• Nicholas de Jongh in the Evening Standard (three stars) - “Benedictsson sets the fictionalised scene in a Parisian basement studio, where Louise is recovering from typhoid and which designer Simon Daw makes stylishly bare. When visited by a famous sculptor, Zubin Varla's miscast, sexually uncharismatic Gustave Alland, she falls for his seductive patter, for empty compliments on the honesty of her eyes and her ‘fragile, bloodless’ hands … She ignores his warnings that love flares up and quickly dies down. And Gustav's seduction, his gradual enchantment of the doeful Louise becomes the main dramatic line of action … This process lacks an essential dynamic since the play is couched in fatalism. There is no contest. Louise, stereotype of submissive, mindless love always looks bound to succumb to Varla's shameless, archetypal male on the hunt for sex.”

  • Serena Davies in the Daily Telegraph - “What a fascinating addition to that strange, sad genre of suicide-topped Scandinavian theatre Victoria Benedictsson's The Enchantment proves to be … Zubin Varla plays Louise's fateful lover Gustave Alland, a sculptor, portrayed here as and a man of insidious charm. He is a ‘bloodsucker’, a ‘monster’ and a ‘bastard’, as his discarded lover Erna Wallden (a fierce Niamh Cusack) warns us … Detailed, fine performances from the cast who swish about in period silks make this dissection of the cruel dynamics of love gripping if not ultimately moving. But perhaps this was the intent.”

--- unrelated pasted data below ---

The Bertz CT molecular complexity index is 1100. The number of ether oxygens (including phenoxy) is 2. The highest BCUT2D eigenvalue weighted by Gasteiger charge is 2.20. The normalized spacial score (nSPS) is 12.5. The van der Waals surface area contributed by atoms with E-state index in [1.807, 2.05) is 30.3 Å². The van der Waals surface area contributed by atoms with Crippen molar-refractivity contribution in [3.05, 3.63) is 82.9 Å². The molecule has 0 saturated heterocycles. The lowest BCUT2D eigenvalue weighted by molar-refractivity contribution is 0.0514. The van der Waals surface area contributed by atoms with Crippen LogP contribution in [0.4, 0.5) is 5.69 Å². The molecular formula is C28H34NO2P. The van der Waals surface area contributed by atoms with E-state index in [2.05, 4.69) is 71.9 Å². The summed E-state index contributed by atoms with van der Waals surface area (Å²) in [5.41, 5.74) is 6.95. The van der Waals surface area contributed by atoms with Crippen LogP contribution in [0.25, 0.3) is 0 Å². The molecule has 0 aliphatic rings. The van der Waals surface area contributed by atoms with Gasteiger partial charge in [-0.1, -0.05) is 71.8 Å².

• Benedict Nightingale in The Times (four stars) - “The Enchantment is not quite an autobiographical piece, because the woman at the centre, Louise Strandberg, has no creative work to fall back on after her affair with the great sculptor, Gustave Alland, reaches its inevitable end. However, her case raises questions that are still with us. Is there an essential, irreconcilable difference between the way that women and men regard relationships? For sophisticated women such as Louise or Benedictsson herself, is there any truth in the old saying that love for men is a thing apart, but women’s whole endeavour? ... Nancy Carroll gives an attractive, quiet, inward performance as Louise, an exile from small-town Sweden living in a Paris basement studio ... Enter Zubin Varla’s Gustave, who turns out to be both the former lover of her best friend, Niamh Cusack’s Erna, and a philanderer who has turned serial lovemaking into a credo. Indeed, what makes the play remarkable is its author’s ability to see through his seducer’s rhetoric and judge it and its grim results pretty harshly, yet to acknowledge that he is honest and open in his belief in a free love that cannot last for ever.”

    - by Ryan Woods & Terri Paddock